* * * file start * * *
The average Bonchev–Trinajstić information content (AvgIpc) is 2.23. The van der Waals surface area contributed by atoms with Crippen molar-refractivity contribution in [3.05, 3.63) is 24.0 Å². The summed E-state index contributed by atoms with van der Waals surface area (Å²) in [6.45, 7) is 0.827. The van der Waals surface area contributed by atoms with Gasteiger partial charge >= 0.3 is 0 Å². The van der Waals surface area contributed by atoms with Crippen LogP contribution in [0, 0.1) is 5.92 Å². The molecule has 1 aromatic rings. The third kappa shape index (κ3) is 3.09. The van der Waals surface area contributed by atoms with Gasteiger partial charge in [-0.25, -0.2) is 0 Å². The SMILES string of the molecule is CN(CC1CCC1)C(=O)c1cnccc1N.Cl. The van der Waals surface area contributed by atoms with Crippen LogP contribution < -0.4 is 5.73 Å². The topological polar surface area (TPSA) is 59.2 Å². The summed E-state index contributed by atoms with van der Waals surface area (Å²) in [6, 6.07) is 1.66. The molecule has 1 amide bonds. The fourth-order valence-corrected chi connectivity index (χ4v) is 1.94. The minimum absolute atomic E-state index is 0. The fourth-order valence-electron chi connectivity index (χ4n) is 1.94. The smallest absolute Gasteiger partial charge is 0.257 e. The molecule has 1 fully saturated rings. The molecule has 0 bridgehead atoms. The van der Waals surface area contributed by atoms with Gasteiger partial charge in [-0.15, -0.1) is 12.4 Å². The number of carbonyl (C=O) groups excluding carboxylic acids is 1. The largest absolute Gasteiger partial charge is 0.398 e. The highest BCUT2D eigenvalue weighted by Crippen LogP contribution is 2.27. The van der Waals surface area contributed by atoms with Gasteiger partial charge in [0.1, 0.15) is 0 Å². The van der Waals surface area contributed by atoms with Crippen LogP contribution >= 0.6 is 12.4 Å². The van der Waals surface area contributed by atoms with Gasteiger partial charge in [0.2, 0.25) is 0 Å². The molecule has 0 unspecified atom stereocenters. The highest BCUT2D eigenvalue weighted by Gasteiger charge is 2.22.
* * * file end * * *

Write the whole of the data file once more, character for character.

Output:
The average Bonchev–Trinajstić information content (AvgIpc) is 2.23. The van der Waals surface area contributed by atoms with Crippen molar-refractivity contribution in [3.05, 3.63) is 24.0 Å². The summed E-state index contributed by atoms with van der Waals surface area (Å²) in [6.45, 7) is 0.827. The van der Waals surface area contributed by atoms with Gasteiger partial charge >= 0.3 is 0 Å². The van der Waals surface area contributed by atoms with Crippen LogP contribution in [0, 0.1) is 5.92 Å². The molecule has 1 aromatic rings. The third kappa shape index (κ3) is 3.09. The van der Waals surface area contributed by atoms with Gasteiger partial charge in [-0.25, -0.2) is 0 Å². The SMILES string of the molecule is CN(CC1CCC1)C(=O)c1cnccc1N.Cl. The van der Waals surface area contributed by atoms with Crippen LogP contribution < -0.4 is 5.73 Å². The topological polar surface area (TPSA) is 59.2 Å². The summed E-state index contributed by atoms with van der Waals surface area (Å²) in [6, 6.07) is 1.66. The molecule has 1 amide bonds. The fourth-order valence-corrected chi connectivity index (χ4v) is 1.94. The minimum absolute atomic E-state index is 0. The fourth-order valence-electron chi connectivity index (χ4n) is 1.94. The smallest absolute Gasteiger partial charge is 0.257 e. The molecule has 1 fully saturated rings. The molecule has 0 bridgehead atoms. The van der Waals surface area contributed by atoms with Gasteiger partial charge in [-0.15, -0.1) is 12.4 Å². The number of carbonyl (C=O) groups excluding carboxylic acids is 1. The largest absolute Gasteiger partial charge is 0.398 e. The highest BCUT2D eigenvalue weighted by Crippen LogP contribution is 2.27. The van der Waals surface area contributed by atoms with Gasteiger partial charge in [0.1, 0.15) is 0 Å². The van der Waals surface area contributed by atoms with Crippen LogP contribution >= 0.6 is 12.4 Å². The van der Waals surface area contributed by atoms with Gasteiger partial charge in [0.2, 0.25) is 0 Å². The molecule has 0 unspecified atom stereocenters. The highest BCUT2D eigenvalue weighted by Gasteiger charge is 2.22.